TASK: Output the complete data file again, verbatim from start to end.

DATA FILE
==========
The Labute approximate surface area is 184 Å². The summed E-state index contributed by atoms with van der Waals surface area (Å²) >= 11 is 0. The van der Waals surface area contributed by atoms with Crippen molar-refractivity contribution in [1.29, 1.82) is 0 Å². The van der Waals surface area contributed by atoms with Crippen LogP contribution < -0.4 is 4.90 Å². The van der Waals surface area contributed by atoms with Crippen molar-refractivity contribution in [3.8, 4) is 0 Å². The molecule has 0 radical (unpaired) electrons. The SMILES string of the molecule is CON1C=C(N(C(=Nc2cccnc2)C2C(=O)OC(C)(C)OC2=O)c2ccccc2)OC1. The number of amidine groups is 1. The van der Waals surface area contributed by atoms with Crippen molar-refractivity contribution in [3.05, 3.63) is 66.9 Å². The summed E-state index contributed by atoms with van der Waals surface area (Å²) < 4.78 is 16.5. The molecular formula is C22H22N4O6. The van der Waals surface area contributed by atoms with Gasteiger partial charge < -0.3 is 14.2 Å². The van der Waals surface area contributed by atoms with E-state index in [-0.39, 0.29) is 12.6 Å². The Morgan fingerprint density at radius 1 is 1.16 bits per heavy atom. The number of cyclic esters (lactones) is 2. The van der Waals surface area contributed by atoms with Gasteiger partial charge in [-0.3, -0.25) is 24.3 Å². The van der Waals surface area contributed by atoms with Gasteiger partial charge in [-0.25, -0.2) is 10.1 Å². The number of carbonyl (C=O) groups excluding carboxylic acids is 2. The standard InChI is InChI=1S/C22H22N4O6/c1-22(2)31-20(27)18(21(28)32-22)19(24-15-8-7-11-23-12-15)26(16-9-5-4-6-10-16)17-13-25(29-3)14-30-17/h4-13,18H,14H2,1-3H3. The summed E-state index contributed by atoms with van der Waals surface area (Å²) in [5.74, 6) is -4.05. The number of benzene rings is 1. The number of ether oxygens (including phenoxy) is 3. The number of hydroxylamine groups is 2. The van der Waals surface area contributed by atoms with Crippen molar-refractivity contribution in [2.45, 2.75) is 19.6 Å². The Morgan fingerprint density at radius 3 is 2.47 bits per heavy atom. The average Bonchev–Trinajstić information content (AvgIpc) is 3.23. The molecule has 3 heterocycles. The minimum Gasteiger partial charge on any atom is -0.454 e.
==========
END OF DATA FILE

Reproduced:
The Labute approximate surface area is 184 Å². The summed E-state index contributed by atoms with van der Waals surface area (Å²) >= 11 is 0. The van der Waals surface area contributed by atoms with Crippen molar-refractivity contribution in [1.29, 1.82) is 0 Å². The van der Waals surface area contributed by atoms with Crippen LogP contribution < -0.4 is 4.90 Å². The van der Waals surface area contributed by atoms with Crippen molar-refractivity contribution in [3.8, 4) is 0 Å². The molecule has 0 radical (unpaired) electrons. The SMILES string of the molecule is CON1C=C(N(C(=Nc2cccnc2)C2C(=O)OC(C)(C)OC2=O)c2ccccc2)OC1. The number of amidine groups is 1. The van der Waals surface area contributed by atoms with Crippen molar-refractivity contribution in [3.05, 3.63) is 66.9 Å². The summed E-state index contributed by atoms with van der Waals surface area (Å²) < 4.78 is 16.5. The molecular formula is C22H22N4O6. The van der Waals surface area contributed by atoms with Gasteiger partial charge < -0.3 is 14.2 Å². The van der Waals surface area contributed by atoms with E-state index in [-0.39, 0.29) is 12.6 Å². The Morgan fingerprint density at radius 1 is 1.16 bits per heavy atom. The number of cyclic esters (lactones) is 2. The van der Waals surface area contributed by atoms with Gasteiger partial charge in [-0.3, -0.25) is 24.3 Å². The van der Waals surface area contributed by atoms with Gasteiger partial charge in [-0.25, -0.2) is 10.1 Å². The number of carbonyl (C=O) groups excluding carboxylic acids is 2. The standard InChI is InChI=1S/C22H22N4O6/c1-22(2)31-20(27)18(21(28)32-22)19(24-15-8-7-11-23-12-15)26(16-9-5-4-6-10-16)17-13-25(29-3)14-30-17/h4-13,18H,14H2,1-3H3. The summed E-state index contributed by atoms with van der Waals surface area (Å²) in [5.74, 6) is -4.05. The number of benzene rings is 1. The number of ether oxygens (including phenoxy) is 3. The number of hydroxylamine groups is 2. The van der Waals surface area contributed by atoms with Crippen molar-refractivity contribution in [2.45, 2.75) is 19.6 Å². The Morgan fingerprint density at radius 3 is 2.47 bits per heavy atom. The average Bonchev–Trinajstić information content (AvgIpc) is 3.23. The molecule has 3 heterocycles. The minimum Gasteiger partial charge on any atom is -0.454 e.